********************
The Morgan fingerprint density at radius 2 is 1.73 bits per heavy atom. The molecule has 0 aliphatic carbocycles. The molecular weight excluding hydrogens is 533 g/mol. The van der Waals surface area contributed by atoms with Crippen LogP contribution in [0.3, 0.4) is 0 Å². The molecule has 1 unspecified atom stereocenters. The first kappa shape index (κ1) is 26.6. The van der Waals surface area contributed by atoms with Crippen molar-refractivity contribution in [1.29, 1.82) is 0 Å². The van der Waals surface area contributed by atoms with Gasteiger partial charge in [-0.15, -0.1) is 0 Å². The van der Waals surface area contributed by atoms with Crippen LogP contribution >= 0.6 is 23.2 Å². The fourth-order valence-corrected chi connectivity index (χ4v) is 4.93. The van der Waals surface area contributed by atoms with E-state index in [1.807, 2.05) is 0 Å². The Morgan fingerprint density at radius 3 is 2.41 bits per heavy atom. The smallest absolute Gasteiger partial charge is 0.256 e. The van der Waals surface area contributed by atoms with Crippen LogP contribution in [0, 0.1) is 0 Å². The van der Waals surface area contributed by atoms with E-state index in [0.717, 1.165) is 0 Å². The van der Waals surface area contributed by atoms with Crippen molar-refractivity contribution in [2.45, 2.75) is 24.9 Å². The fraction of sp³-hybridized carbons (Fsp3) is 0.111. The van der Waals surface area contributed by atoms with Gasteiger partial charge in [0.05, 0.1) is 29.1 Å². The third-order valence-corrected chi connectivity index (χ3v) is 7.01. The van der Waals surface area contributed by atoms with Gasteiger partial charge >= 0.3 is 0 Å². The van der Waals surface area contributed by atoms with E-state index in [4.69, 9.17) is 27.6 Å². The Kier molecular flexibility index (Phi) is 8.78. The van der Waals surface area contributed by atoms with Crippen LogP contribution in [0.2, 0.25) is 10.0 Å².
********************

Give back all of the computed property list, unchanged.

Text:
The Morgan fingerprint density at radius 2 is 1.73 bits per heavy atom. The molecule has 0 aliphatic carbocycles. The molecular weight excluding hydrogens is 533 g/mol. The van der Waals surface area contributed by atoms with Crippen LogP contribution in [0.3, 0.4) is 0 Å². The molecule has 1 unspecified atom stereocenters. The first kappa shape index (κ1) is 26.6. The van der Waals surface area contributed by atoms with Crippen molar-refractivity contribution in [1.29, 1.82) is 0 Å². The van der Waals surface area contributed by atoms with Gasteiger partial charge in [-0.15, -0.1) is 0 Å². The van der Waals surface area contributed by atoms with Crippen LogP contribution >= 0.6 is 23.2 Å². The fourth-order valence-corrected chi connectivity index (χ4v) is 4.93. The van der Waals surface area contributed by atoms with E-state index in [1.807, 2.05) is 0 Å². The Morgan fingerprint density at radius 3 is 2.41 bits per heavy atom. The smallest absolute Gasteiger partial charge is 0.256 e. The van der Waals surface area contributed by atoms with Crippen LogP contribution in [0, 0.1) is 0 Å². The van der Waals surface area contributed by atoms with E-state index in [0.717, 1.165) is 0 Å². The van der Waals surface area contributed by atoms with Crippen molar-refractivity contribution in [2.45, 2.75) is 24.9 Å². The fraction of sp³-hybridized carbons (Fsp3) is 0.111. The van der Waals surface area contributed by atoms with Gasteiger partial charge in [0.05, 0.1) is 29.1 Å². The third-order valence-corrected chi connectivity index (χ3v) is 7.01. The van der Waals surface area contributed by atoms with Gasteiger partial charge >= 0.3 is 0 Å². The van der Waals surface area contributed by atoms with E-state index in [4.69, 9.17) is 27.6 Å². The Kier molecular flexibility index (Phi) is 8.78. The van der Waals surface area contributed by atoms with Crippen LogP contribution in [0.2, 0.25) is 10.0 Å².